# Euler's method for a 2nd order ODE

This is my first post on this site. Also, I'm new to Mathematica.

I'm trying to solve my first problem with Mathematica. It's about solving a 2nd order differential equation. I dont have the explicit F[t] instead I have a list of values for {t, F[t]}

 {{0, 1.00799}, {0.1, 1.09268}, {0.2, 1.18921}, {0.3, 1.25086}, {0.4, 1.32473},
{0.5, 1.36879}, {0.6, 1.39813}, {0.7, 1.41114}, {0.8, 1.39531}, {0.9, 1.3986},
{1., 1.39468}}


The equation I want to solve is

n = 5
h = 0.1
i = 0
y[0] = 1
yy[0] = 1
zi[0] = Table[i, {i, {1, 1}}]
T1 = {{0, 1.00799}, {0.1, 1.09268}, {0.2, 1.18921}, {0.3,
1.25086}, {0.4, 1.32473}, {0.5, 1.36879}, {0.6, 1.39813}, {0.7,
1.41114}, {0.8, 1.39531}, {0.9, 1.3986}, {1., 1.39468}}
Tij = Table[T1[[i, 2]], {i, 1, 11}]
ij = Table[T1[[i, 1]], {i, 1, 11}]
F[t_] := {y[t], (Tij[[t + 1]] - 9*yy[t] - 13*y[t])/5}
While[i < n, zi[i + 1] = zi[i] + F[i]*h; y[i + 1] = h + i;
yy[i + 1] = zi[[2]]; i = i + 1]

• Try again to paste your code. Do this: Put all your working code in one cell. Then do Cell->ConvertTo->InputForm (from the menu), then select the cell again and do RIGHT-CLICK (with the mouse), COPY-AS->Plain text. Then paste the result here again. Jun 15, 2014 at 7:49
• thx for that :) Jun 15, 2014 at 7:53
• I can't follow your code now. But noticed you wrote zi[[2]] there, and before you wrote zi[0, 0] You can't do this. zi[[2]] is trying to access position 2 in a list. You never allocated a list of this size. zi[2] is different from z[[2]]. You can write z[1000] without having to allocate anything (this is called indexed variable), but you can't write z[[1000]] without first allocating the space, as this is an actual list or vector in Matlab talk. Jun 15, 2014 at 8:02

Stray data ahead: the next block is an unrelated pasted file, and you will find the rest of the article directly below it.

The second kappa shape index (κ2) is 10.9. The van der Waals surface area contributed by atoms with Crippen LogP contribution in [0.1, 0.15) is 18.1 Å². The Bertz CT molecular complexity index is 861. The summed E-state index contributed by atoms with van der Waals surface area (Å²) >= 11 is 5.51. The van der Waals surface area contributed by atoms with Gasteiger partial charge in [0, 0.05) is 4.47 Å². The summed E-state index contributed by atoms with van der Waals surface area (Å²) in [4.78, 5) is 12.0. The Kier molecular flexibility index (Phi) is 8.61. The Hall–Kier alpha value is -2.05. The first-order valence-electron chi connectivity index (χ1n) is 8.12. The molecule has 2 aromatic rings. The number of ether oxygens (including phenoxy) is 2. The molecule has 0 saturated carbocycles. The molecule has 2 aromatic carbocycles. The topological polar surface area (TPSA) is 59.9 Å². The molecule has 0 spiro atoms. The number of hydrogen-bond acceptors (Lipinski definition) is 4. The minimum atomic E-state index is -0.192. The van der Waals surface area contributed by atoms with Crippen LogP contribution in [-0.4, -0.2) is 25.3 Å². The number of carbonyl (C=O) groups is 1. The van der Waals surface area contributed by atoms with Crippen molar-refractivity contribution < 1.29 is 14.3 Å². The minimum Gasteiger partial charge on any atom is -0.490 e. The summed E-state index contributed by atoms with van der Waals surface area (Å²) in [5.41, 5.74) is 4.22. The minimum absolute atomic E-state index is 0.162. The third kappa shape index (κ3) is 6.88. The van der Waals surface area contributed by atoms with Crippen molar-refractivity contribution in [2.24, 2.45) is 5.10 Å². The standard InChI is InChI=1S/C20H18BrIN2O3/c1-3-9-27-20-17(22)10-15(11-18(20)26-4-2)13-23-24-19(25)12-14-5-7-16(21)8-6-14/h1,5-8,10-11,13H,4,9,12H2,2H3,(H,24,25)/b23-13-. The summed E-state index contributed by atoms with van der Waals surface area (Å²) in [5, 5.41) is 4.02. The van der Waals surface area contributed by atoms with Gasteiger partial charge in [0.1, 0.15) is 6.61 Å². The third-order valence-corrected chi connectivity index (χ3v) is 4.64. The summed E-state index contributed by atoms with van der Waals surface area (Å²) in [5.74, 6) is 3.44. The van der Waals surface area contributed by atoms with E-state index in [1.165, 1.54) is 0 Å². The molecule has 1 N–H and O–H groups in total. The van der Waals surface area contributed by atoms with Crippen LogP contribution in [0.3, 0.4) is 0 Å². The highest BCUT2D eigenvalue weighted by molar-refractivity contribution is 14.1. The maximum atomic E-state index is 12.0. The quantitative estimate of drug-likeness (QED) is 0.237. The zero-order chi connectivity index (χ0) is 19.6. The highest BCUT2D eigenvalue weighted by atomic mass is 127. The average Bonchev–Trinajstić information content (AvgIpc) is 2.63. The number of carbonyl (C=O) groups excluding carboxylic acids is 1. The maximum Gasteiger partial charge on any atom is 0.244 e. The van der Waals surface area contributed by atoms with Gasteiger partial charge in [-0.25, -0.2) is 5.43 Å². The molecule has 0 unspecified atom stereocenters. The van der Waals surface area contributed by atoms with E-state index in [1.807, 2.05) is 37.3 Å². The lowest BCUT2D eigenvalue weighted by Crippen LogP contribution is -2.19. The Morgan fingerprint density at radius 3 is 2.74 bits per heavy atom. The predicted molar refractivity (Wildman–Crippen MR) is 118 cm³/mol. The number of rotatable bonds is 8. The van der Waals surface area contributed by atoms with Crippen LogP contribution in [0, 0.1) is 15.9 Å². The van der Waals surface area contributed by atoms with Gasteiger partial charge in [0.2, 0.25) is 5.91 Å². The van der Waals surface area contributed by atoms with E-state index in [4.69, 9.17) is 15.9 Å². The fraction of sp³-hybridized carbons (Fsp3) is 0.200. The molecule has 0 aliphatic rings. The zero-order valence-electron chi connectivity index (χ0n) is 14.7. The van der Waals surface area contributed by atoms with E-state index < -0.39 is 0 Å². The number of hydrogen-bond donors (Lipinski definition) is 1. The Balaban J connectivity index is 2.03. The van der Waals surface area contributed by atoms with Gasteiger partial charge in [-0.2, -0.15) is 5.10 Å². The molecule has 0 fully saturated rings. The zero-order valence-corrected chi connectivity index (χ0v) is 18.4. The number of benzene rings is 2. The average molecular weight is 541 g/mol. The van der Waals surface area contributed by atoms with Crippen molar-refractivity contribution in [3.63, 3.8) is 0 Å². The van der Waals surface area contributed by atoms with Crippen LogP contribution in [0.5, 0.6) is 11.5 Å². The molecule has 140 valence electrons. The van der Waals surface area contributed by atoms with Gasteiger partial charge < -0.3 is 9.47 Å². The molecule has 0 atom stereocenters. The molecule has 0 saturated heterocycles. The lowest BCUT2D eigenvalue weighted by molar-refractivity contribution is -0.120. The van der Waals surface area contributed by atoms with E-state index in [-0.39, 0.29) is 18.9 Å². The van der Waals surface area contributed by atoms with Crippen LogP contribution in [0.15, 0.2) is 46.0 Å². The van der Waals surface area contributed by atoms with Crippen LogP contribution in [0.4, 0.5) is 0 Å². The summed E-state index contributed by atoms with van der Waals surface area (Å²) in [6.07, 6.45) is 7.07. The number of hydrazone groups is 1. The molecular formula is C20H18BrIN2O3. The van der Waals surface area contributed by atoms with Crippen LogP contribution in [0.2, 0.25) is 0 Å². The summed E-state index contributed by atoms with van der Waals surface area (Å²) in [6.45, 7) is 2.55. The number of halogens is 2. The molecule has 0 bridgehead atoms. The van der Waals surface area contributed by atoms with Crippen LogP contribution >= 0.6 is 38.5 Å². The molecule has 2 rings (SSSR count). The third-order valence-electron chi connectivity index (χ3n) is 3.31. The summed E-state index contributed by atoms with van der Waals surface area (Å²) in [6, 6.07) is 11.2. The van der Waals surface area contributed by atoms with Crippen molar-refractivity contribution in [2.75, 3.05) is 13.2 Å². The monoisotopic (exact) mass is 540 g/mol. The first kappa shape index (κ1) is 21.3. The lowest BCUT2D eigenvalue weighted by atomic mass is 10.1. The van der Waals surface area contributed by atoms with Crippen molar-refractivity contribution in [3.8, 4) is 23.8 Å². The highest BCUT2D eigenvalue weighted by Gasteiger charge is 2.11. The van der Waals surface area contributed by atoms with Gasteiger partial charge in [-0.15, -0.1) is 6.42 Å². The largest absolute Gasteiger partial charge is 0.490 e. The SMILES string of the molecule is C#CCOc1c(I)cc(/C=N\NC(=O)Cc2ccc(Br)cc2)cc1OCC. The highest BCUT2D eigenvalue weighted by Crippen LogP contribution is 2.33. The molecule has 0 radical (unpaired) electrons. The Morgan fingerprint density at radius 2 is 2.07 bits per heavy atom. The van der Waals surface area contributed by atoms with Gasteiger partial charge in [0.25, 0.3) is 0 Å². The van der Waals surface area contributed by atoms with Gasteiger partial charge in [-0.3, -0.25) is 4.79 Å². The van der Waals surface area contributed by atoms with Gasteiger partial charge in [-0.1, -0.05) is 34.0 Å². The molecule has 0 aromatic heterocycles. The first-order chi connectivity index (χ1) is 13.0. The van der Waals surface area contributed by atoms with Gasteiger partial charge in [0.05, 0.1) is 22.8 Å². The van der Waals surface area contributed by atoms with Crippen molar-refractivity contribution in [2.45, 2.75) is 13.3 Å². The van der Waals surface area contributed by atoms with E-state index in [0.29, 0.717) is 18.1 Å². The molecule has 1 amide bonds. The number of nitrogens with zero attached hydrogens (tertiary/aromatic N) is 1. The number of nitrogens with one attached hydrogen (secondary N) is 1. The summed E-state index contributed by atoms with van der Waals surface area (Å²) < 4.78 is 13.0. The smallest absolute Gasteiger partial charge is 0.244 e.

• I think thats the problem... how can i enter a indexed vector like in this case zi[0]={1,1}, the indexed seems that only admits a lonely value and not vectors. (like y[0]=1) Jun 15, 2014 at 15:23

The easiest way to work with your sampled points is to derive an interpolating function from it.

pts =
{{0, 1.00799}, {0.1, 1.09268}, {0.2, 1.18921}, {0.3, 1.25086}, {0.4, 1.32473},
{0.5, 1.36879}, {0.6, 1.39813}, {0.7, 1.41114}, {0.8, 1.39531}, {0.9, 1.3986},
{1., 1.39468}};
f = Interpolation[pts];


Given f, to solve your ODE with Euler's method implemented by a while-loop, you could use

yPts = {{0., 1.}}; v0 = 1.;
Module[{t = yPts[[1, 1]], dt = .05, a, v = v0, y = yPts[[1, 2]]},
While[t <= 1.,
a = (9/5) v - (13/5) y + f[t]/5;
t += dt;
v += a dt;
y += v dt;
yPts = {yPts, {t, y}}];
yPts = Partition[Flatten[yPts], 2]];


Here is a plot of the results

yPlot = ListLinePlot[yPts, PlotStyle -> Red]


Mathematica, of course, can solve your ODE directly with NDSolve. It would be good to compare the above results with its more exact solution.

sol =
NDSolve[{y''[t] == (9/5) y'[t] - (13/5) y[t] + f[t]/5, y[0] == 1, y'[0] == 1},
y[t], {t, 0, 1}];